Saturday, December 01, 2007

World AIDS Day, December 1, 2007

Today is a special day. Every December 1st we mark World AIDS Day, a time when we pause to celebrate the advances that have been made vis-a-vis the treatment of AIDS and the prevention of HIV transmission, simultaneously calling for a renewed commitment to continue to advocate for change, development, research, and parity of care for those living in countries where the newest drugs and treatments are still a pipe dream. Hundreds of organizations--- including (RED), World Vision, World AIDS Campaign, UNAIDS, Physicians for Human Rights, and others---use this day as a platform for advocacy and action. Please take the time to read (and act upon) the reports and suggestions below.

Please join me in calling for the Department of Homeland Security to abolish the federal ban on travel for HIV positive persons to the US. It is beyond the time to address the outrageous discriminatory practice. Since 1991 the United States has prohibited HIV positive travelers to enter or cross its borders without obtaining a special waiver, which is then stamped on the traveler's passport as a permanent record of his or her HIV status. On November 6, the U.S. Department of Homeland Security (DHS) proposed new regulations on the entry of people living with HIVinto the US. These regulations, purported to "ease" the present travel restriction are, in fact, more restrictive.

In addition to disclosing their status, HIV positive travelers must now also provide documentation that they are financially able to pay for any healthcare needed during their visit, travel with all their required medications, make a commitment to adhereto these medications, and prove that they will not engage in any high risk behavior while in the US.

These proposed new regulations remain a serious violation of the human rights of those living with HIV. Not only is this policy an international embarrassment, it perpetuates on-going stigma and misunderstanding of the disease. The HIV travel ban is thesole reason that no international AIDS conferences have been held on US soil for the last 16 years.

The deadline to include your comment with Physicians for Human Right's submissions to DHS is 5:00 pm on Wednesday, December 5. Please follow this link to submit your comment via PHR's website.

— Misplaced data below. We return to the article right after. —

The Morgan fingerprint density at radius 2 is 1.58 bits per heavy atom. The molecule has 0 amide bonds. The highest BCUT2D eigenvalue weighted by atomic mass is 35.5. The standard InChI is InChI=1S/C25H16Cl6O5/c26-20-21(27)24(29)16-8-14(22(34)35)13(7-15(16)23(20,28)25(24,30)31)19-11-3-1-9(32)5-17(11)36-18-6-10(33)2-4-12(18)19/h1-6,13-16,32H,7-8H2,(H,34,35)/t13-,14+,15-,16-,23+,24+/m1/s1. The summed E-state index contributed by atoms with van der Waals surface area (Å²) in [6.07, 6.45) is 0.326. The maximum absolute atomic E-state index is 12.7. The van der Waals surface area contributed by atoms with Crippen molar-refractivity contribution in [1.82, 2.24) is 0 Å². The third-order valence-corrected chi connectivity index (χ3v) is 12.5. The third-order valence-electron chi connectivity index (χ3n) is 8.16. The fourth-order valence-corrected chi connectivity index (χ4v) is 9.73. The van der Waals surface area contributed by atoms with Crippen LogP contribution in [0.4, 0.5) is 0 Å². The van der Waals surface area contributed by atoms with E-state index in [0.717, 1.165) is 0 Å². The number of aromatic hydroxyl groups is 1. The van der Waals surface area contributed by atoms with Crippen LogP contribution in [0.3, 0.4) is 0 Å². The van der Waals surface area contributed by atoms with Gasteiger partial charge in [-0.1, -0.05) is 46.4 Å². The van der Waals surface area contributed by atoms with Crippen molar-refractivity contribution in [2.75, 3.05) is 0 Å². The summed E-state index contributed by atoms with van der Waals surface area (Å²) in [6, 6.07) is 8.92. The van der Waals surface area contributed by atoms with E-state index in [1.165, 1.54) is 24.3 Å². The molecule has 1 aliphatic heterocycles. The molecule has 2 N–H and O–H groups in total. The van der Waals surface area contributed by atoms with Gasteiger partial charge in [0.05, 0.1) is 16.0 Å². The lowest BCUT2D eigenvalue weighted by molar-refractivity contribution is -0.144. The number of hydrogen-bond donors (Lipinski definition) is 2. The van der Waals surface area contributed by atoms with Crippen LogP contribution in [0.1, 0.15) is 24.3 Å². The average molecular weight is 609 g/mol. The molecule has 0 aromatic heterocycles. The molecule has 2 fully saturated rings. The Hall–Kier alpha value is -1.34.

AIDS Isn't Over

  • Millions of Africans are infected with HIV each year.
  • More than 10 million African children have been orphaned by AIDS.
  • More than two million people died of AIDS-related complications this past year; 76% of those who died were in Africa
  • In sub-Saharan Africa, 3% of the world's health workers struggle to combat 24% of the global disease burden.
  • Health experts estimate sub-Saharan Africa needs 1 million more health workers.
For these reasons, we must support African health workers.
What Physicians for Human Rights is doing for World AIDS Day
  • Collecting signatures for a petition to members of Congress asking for their support of African health professionals. Sign the petition.
  • Sending a letter from leading health professionals to President Bush urging further US leadership in the fight against the AIDS pandemic. Read the letter.
  • Collecting video postcards to the members of the US Congress from health professionals and health professional students. Create your own video message or watch one of our favorites.
  • Featuring African colleagues in photo narratives. Meet Dr. Katumba and Ms. Byarugaba
  • Telling the story of health professional members and their recent trip to Kenya for the first Health Rights Conference in that country's history. Visit the blog.
  • Organizing members to comment on the proposed ban on HIV-positive travelers entering the United States. Read our statement or take action now.
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